Swords, princesses and dragons aren’t exactly new to Disney animated films. But how they’re portrayed here in “Raya and the Last Dragon” is somewhat refreshing.
The movie follows the story of Raya (voiced by Kelly Marie Tran), a young woman exploring a rather desolate land that is made up of five tribes. In the past, the land was much more tranquil and lively, but an event between the five tribes led to an important stone being shattered, which led to the release of evil beings which can turn people to stone.
Only a legendary dragon named Sisu can destroy the evil by putting magic back into the stone once it’s back together. Early in the film, Raya does succeed in finding Sisu (voiced by Nora “Awkwafina” Lum). However, a larger task is getting all of the stone pieces, each held by leaders of the different tribes, and none of them trust each other. Raya and Sisu set off on adventure to accomplish this task, though.
“Raya and the Last Dragon” does in fact offer audiences an exciting adventure, but it has some stumbles along the way, too. The movie is at its best when it is exploring its mystical elements or when it digs into the characters and their views on the world as it is and how they want to move forward.
The film is weaker, though, when it leans into some of its humor. Whether its antics by the side characters or some of Sisu’s lines, the film just feels like it’s leaning too heavily on its comedy.
That’s not to say the film should be completely serious at all. It’s just that the humor doesn’t feel in tone with the rest of the film at times and comes across as out of place in others.
This direction makes it feel like it’s going down too similar of a path we as an audience have already seen a lot of in Disney movies.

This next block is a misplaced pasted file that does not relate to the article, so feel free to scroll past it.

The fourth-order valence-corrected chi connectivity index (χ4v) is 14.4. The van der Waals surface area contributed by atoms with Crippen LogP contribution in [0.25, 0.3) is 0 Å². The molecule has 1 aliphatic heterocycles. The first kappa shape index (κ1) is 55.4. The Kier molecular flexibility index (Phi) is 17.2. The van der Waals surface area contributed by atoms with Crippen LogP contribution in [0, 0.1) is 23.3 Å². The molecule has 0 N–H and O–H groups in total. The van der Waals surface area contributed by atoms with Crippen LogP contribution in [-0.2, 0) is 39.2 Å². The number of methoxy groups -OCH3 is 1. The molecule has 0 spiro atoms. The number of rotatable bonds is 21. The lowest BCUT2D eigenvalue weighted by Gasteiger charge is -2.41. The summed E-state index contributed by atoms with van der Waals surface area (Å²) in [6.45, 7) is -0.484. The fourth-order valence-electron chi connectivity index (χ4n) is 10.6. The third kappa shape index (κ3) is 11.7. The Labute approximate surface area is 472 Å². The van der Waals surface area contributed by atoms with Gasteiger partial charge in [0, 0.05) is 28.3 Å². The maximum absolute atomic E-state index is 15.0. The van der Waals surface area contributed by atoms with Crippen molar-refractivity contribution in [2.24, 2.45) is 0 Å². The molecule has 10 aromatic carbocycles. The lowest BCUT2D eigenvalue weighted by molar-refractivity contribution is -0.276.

Likely the biggest contributor to this is the film’s supporting characters. “Raya and the Last Dragon” feels like it should be an adventure with just Raya and Sisu, with maybe just one other character.
However, as the movie goes on, several additions are made to the roster, and they somewhat weigh down the movie.
Most of the additions, from a warrior named Tong (Benedict Wong) to a baby thief, Noi (Thalia Tran), feel more like comic relief caricatures, rather than fully realized characters. In fact, a welcome change would have been eliminating these characters to give more focus to Namaari (Gemma Chan) who’s Raya’s antagonistic rival.
They have sort of a dynamic similar to that of Aang and Zuko in “Avatar: The Last Airbender” and seeing that expanded would have been nice.
When the movie does hit its emotional beats or delves into the intrigue of the world’s lore or Raya’s character arc, though, it really shines. These scenes are true highlights that bring the movie up a lot.
Even with some issues “Raya and the Last Dragon” is an above average animated feature and it’s strongest moments only help enhance the experience.
It also helps that Raya, voiced quite well by Tran, is a great adventure protagonist. The character has a good balance of optimism and realism, making her complex and interesting to follow.
Sisu meanwhile, is basically the classic magical Disney sidekick, similar to Maui in “Moana” or the Genie in “Aladdin.” Not entirely the most original character concept, but a reliable one at least and executed fine in this picture.
Maybe the most credit for “Last Dragon” is the animation team. This movie looks stunning, from the environment to the characters, everything looks gorgeous.
The attention to detail given across the board is worthy of praise and how they brought the action scenes to the screen is incredible. The movie is a visual treat from start to finish.
“Last Dragon” hits a few snags but Disney still delivers a good movie with this feature. The animation is phenomenal and the lead characters hook an audience in. It’s a fine entry for the animated genre. 3.6 out of 5.